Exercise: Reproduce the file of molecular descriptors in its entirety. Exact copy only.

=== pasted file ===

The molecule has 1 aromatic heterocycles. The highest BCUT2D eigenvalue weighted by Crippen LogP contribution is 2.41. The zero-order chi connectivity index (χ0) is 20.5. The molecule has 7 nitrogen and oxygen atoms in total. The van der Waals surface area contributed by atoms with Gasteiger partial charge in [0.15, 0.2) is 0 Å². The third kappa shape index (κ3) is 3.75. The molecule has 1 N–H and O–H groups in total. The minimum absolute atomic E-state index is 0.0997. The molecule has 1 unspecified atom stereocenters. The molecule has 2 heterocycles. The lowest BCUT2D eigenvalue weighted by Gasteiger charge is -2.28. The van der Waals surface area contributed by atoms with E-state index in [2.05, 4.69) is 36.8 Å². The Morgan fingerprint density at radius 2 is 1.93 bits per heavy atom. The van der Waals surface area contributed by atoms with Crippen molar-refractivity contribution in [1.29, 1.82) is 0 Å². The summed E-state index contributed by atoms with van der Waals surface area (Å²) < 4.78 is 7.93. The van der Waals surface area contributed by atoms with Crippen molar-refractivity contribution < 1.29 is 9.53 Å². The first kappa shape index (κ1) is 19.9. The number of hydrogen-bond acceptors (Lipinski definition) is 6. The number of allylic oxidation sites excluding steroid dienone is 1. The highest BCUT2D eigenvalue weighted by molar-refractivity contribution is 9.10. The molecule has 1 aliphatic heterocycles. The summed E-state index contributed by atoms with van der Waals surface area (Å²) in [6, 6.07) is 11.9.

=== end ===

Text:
The molecule has 1 aromatic heterocycles. The highest BCUT2D eigenvalue weighted by Crippen LogP contribution is 2.41. The zero-order chi connectivity index (χ0) is 20.5. The molecule has 7 nitrogen and oxygen atoms in total. The van der Waals surface area contributed by atoms with Gasteiger partial charge in [0.15, 0.2) is 0 Å². The third kappa shape index (κ3) is 3.75. The molecule has 1 N–H and O–H groups in total. The minimum absolute atomic E-state index is 0.0997. The molecule has 1 unspecified atom stereocenters. The molecule has 2 heterocycles. The lowest BCUT2D eigenvalue weighted by Gasteiger charge is -2.28. The van der Waals surface area contributed by atoms with E-state index in [2.05, 4.69) is 36.8 Å². The Morgan fingerprint density at radius 2 is 1.93 bits per heavy atom. The van der Waals surface area contributed by atoms with Crippen molar-refractivity contribution in [1.29, 1.82) is 0 Å². The summed E-state index contributed by atoms with van der Waals surface area (Å²) < 4.78 is 7.93. The van der Waals surface area contributed by atoms with Crippen molar-refractivity contribution < 1.29 is 9.53 Å². The first kappa shape index (κ1) is 19.9. The number of hydrogen-bond acceptors (Lipinski definition) is 6. The number of allylic oxidation sites excluding steroid dienone is 1. The highest BCUT2D eigenvalue weighted by molar-refractivity contribution is 9.10. The molecule has 1 aliphatic heterocycles. The summed E-state index contributed by atoms with van der Waals surface area (Å²) in [6, 6.07) is 11.9.